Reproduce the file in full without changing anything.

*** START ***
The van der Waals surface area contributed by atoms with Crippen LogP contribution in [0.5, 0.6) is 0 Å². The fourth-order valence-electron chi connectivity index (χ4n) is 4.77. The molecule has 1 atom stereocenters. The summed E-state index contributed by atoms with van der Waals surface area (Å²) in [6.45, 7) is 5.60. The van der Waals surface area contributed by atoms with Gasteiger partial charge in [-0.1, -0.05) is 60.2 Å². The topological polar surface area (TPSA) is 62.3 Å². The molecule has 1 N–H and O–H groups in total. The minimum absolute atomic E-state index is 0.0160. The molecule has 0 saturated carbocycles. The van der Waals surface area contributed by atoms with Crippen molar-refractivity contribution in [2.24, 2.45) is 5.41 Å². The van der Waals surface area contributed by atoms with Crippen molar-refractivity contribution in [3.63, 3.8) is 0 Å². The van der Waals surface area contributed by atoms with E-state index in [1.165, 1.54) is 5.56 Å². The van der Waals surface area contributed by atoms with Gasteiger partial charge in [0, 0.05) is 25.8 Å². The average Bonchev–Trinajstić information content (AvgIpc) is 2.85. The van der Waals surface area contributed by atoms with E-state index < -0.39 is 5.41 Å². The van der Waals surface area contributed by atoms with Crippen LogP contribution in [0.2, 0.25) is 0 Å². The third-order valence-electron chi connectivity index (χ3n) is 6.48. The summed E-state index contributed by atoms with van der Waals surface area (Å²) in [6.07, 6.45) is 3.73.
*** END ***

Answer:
The van der Waals surface area contributed by atoms with Crippen LogP contribution in [0.5, 0.6) is 0 Å². The fourth-order valence-electron chi connectivity index (χ4n) is 4.77. The molecule has 1 atom stereocenters. The summed E-state index contributed by atoms with van der Waals surface area (Å²) in [6.45, 7) is 5.60. The van der Waals surface area contributed by atoms with Gasteiger partial charge in [-0.1, -0.05) is 60.2 Å². The topological polar surface area (TPSA) is 62.3 Å². The molecule has 1 N–H and O–H groups in total. The minimum absolute atomic E-state index is 0.0160. The molecule has 0 saturated carbocycles. The van der Waals surface area contributed by atoms with Crippen molar-refractivity contribution in [2.24, 2.45) is 5.41 Å². The van der Waals surface area contributed by atoms with Crippen molar-refractivity contribution in [3.63, 3.8) is 0 Å². The van der Waals surface area contributed by atoms with E-state index in [1.165, 1.54) is 5.56 Å². The van der Waals surface area contributed by atoms with Gasteiger partial charge in [0, 0.05) is 25.8 Å². The average Bonchev–Trinajstić information content (AvgIpc) is 2.85. The van der Waals surface area contributed by atoms with E-state index < -0.39 is 5.41 Å². The van der Waals surface area contributed by atoms with Crippen LogP contribution in [0.2, 0.25) is 0 Å². The third-order valence-electron chi connectivity index (χ3n) is 6.48. The summed E-state index contributed by atoms with van der Waals surface area (Å²) in [6.07, 6.45) is 3.73.